Thai Food: One of the World’s Most Popular Cuisines
Thailand has justifiably earned an outstanding reputation for its many famous dishes. Characterized by subtle combinations of five key tastes – sour, sweet, salty, bitter and spicy – the vast range of dishes offer something for everyone. Far beyond the commonly recognized pad Thai that appears on many Western menus, the cuisine includes rich, distinctive meals such as gaeng keow wan gai, tom yum goong, massaman curry, pad ka prao and many more. Though the diversity makes dining out a wonderful option, those with special dietary needs or restrictions should also be aware that their choices may be more limited.
Meals as an Experience
Thais view food as much more than sustenance. Sitting down together for lunch or dinner serves as an important way to reinforce community, something we definitely support at NIST! Many Thai dishes are served in large bowls, designed to be shared, with individual plates and utensils given to each person at the table.
Most meals tend to have smaller portions than those in Western countries and often include several side dishes and a light dessert, all of which encourage a slower dining experience, and in turn more time with family and friends.
Would You Like That Spicy or Burning?
If you are adventurous and enjoy trying new foods, Thai dishes will provide almost endless variety for experimenting. However, most foreigners try to avoid the bird’s eye chili that is present in almost every item on menus, whether mixed in with other ingredients or served on the side. While the brave among us think “a little spicy” is the appropriate way to ensure that food is not completely inedible, many Thai chefs will simply interpret this as molten lava rather than blazing hellfire. (Both levels of heat parallel Thailand’s tropical weather!) The surest way to avoid burning your mouth is to ask for no chili peppers or specify that you just want one.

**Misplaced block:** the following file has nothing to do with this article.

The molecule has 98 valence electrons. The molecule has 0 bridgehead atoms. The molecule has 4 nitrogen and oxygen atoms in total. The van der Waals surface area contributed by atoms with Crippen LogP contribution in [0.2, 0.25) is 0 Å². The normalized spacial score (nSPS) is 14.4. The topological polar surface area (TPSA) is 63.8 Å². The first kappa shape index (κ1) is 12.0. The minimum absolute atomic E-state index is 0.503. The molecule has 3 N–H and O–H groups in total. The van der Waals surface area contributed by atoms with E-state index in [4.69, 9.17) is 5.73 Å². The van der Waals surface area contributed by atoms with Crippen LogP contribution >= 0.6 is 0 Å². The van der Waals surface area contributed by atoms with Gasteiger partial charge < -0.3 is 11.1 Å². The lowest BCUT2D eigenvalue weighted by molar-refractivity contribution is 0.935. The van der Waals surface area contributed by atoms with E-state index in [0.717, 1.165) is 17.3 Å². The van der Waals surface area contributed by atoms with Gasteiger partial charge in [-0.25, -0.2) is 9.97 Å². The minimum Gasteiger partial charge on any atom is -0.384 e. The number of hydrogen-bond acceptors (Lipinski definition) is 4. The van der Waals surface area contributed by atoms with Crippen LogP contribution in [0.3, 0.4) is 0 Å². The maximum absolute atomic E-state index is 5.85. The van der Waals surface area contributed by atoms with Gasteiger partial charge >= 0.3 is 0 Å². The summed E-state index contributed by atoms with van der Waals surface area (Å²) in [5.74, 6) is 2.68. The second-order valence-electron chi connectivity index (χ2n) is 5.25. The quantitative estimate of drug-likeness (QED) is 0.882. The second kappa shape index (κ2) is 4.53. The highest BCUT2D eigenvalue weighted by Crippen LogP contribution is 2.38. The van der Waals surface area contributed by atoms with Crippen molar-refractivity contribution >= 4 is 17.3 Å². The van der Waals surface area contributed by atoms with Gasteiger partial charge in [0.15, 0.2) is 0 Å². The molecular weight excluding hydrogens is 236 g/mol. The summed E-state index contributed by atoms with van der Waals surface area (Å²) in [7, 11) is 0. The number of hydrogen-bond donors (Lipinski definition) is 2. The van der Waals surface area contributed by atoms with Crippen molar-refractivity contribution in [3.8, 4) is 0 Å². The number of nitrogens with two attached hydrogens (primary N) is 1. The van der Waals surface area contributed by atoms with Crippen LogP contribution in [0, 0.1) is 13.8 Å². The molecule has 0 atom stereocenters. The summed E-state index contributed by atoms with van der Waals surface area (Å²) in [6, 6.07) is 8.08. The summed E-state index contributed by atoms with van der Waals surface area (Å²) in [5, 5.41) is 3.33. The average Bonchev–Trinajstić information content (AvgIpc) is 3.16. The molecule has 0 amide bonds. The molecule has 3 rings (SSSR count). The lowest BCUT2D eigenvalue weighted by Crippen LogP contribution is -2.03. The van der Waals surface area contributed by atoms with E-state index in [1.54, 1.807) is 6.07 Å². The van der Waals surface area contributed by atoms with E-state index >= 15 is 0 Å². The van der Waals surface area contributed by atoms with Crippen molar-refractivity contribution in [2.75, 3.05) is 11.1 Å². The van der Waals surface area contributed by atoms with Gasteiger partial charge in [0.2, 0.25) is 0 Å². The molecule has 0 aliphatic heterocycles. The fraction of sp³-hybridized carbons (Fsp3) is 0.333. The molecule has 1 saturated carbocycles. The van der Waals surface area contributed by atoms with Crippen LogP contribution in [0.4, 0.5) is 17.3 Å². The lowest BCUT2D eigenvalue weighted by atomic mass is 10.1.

See No Evil, Hear No Evil…Eat No Evil?
A second concern for vegans and vegetarians is the prevalence of animal-based ingredients in a large number of Thai dishes. Oyster sauce, fish sauce and shrimp paste serve as staples in both food stalls and restaurants, and it may be difficult in some cases to request vegetarian versions in English. While meat does play a large part in Thai cuisine, a burgeoning vegan movement has taken place in Bangkok over the past several years, and a simple Google search will provide many potential options.
Learn to Cook Thai Dishes
If you want to get a taste for authentic Thai food before arriving in the country, why not try it at home? YouTuber Mark Wiens, a well-known foodie in Bangkok, maintains a wonderful website dedicated to Thai cuisine: Eating Thai Food. In addition to his blog and videos, he provides several authentic recipes, including some of Thailand’s most popular dishes.
One of the most common Thai dishes, pad krapao typically features chicken or pork stir fried with chili peppers, garlic, basil and other seasoning. This version of the recipe contains chicken and is topped with a fried egg.
A complex blend of salty, spicy, sweet and sour, som tam is a very popular salad made from unripe papaya along with fish sauce, chili and lime. A large number of varieties are available, each with its own distinctive blend of ingredients.
Often topping lists of the most popular soups in the world, tom yum is most commonly prepared with shrimp, but also has variations with chicken or pork. The famous hot and sour taste results from lemongrass, chili and kaffir lime leaves.